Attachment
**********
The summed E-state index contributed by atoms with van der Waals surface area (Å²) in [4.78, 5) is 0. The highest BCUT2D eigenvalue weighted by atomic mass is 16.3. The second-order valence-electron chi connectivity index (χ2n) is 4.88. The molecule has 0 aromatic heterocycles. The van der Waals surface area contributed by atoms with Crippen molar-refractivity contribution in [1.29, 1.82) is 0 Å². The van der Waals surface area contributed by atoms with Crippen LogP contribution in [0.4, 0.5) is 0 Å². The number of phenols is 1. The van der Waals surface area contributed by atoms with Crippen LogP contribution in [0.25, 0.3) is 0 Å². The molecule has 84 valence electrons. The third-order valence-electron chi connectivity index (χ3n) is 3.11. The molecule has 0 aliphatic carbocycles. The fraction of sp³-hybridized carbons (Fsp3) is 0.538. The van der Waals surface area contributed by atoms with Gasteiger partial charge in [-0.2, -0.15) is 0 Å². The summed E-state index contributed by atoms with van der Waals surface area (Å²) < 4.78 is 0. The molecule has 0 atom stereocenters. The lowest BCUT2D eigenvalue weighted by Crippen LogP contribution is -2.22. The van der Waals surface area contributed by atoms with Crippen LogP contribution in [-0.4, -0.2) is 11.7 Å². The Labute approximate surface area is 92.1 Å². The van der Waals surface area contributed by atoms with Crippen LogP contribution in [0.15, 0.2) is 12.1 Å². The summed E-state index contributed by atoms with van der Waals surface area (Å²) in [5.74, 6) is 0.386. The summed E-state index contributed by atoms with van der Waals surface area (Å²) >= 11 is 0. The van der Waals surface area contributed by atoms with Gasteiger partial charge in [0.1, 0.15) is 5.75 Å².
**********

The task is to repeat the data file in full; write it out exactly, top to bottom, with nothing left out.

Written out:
The summed E-state index contributed by atoms with van der Waals surface area (Å²) in [4.78, 5) is 0. The highest BCUT2D eigenvalue weighted by atomic mass is 16.3. The second-order valence-electron chi connectivity index (χ2n) is 4.88. The molecule has 0 aromatic heterocycles. The van der Waals surface area contributed by atoms with Crippen molar-refractivity contribution in [1.29, 1.82) is 0 Å². The van der Waals surface area contributed by atoms with Crippen LogP contribution in [0.4, 0.5) is 0 Å². The number of phenols is 1. The van der Waals surface area contributed by atoms with Crippen LogP contribution in [0.25, 0.3) is 0 Å². The molecule has 84 valence electrons. The third-order valence-electron chi connectivity index (χ3n) is 3.11. The molecule has 0 aliphatic carbocycles. The fraction of sp³-hybridized carbons (Fsp3) is 0.538. The van der Waals surface area contributed by atoms with Gasteiger partial charge in [-0.2, -0.15) is 0 Å². The summed E-state index contributed by atoms with van der Waals surface area (Å²) < 4.78 is 0. The molecule has 0 atom stereocenters. The lowest BCUT2D eigenvalue weighted by Crippen LogP contribution is -2.22. The van der Waals surface area contributed by atoms with Crippen LogP contribution in [-0.4, -0.2) is 11.7 Å². The Labute approximate surface area is 92.1 Å². The van der Waals surface area contributed by atoms with Crippen LogP contribution in [0.15, 0.2) is 12.1 Å². The summed E-state index contributed by atoms with van der Waals surface area (Å²) in [5.74, 6) is 0.386. The summed E-state index contributed by atoms with van der Waals surface area (Å²) >= 11 is 0. The van der Waals surface area contributed by atoms with Gasteiger partial charge in [0.1, 0.15) is 5.75 Å².